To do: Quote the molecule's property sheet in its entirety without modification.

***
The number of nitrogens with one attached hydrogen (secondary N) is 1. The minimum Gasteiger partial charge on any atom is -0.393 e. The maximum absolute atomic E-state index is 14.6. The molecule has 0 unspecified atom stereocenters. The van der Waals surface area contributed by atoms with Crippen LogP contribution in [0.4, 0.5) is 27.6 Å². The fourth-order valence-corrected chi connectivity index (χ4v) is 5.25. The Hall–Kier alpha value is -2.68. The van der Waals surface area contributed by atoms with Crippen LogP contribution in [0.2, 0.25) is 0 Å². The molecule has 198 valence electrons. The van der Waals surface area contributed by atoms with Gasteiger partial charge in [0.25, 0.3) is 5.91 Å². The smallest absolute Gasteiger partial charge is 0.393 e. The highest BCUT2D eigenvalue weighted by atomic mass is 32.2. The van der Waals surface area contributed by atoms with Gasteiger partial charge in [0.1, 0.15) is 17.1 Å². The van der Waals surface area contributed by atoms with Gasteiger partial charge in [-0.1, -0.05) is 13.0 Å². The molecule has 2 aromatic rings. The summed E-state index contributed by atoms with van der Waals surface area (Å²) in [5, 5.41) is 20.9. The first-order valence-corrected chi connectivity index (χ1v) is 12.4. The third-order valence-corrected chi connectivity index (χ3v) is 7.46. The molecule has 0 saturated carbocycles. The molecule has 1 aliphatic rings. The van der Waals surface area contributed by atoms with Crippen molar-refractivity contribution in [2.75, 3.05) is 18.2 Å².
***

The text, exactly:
The number of nitrogens with one attached hydrogen (secondary N) is 1. The minimum Gasteiger partial charge on any atom is -0.393 e. The maximum absolute atomic E-state index is 14.6. The molecule has 0 unspecified atom stereocenters. The van der Waals surface area contributed by atoms with Crippen LogP contribution in [0.4, 0.5) is 27.6 Å². The fourth-order valence-corrected chi connectivity index (χ4v) is 5.25. The Hall–Kier alpha value is -2.68. The van der Waals surface area contributed by atoms with Crippen LogP contribution in [0.2, 0.25) is 0 Å². The molecule has 198 valence electrons. The van der Waals surface area contributed by atoms with Gasteiger partial charge in [0.25, 0.3) is 5.91 Å². The smallest absolute Gasteiger partial charge is 0.393 e. The highest BCUT2D eigenvalue weighted by atomic mass is 32.2. The van der Waals surface area contributed by atoms with Gasteiger partial charge in [0.1, 0.15) is 17.1 Å². The van der Waals surface area contributed by atoms with Gasteiger partial charge in [-0.1, -0.05) is 13.0 Å². The molecule has 2 aromatic rings. The summed E-state index contributed by atoms with van der Waals surface area (Å²) in [5, 5.41) is 20.9. The first-order valence-corrected chi connectivity index (χ1v) is 12.4. The third-order valence-corrected chi connectivity index (χ3v) is 7.46. The molecule has 0 saturated carbocycles. The molecule has 1 aliphatic rings. The van der Waals surface area contributed by atoms with Crippen molar-refractivity contribution in [2.75, 3.05) is 18.2 Å².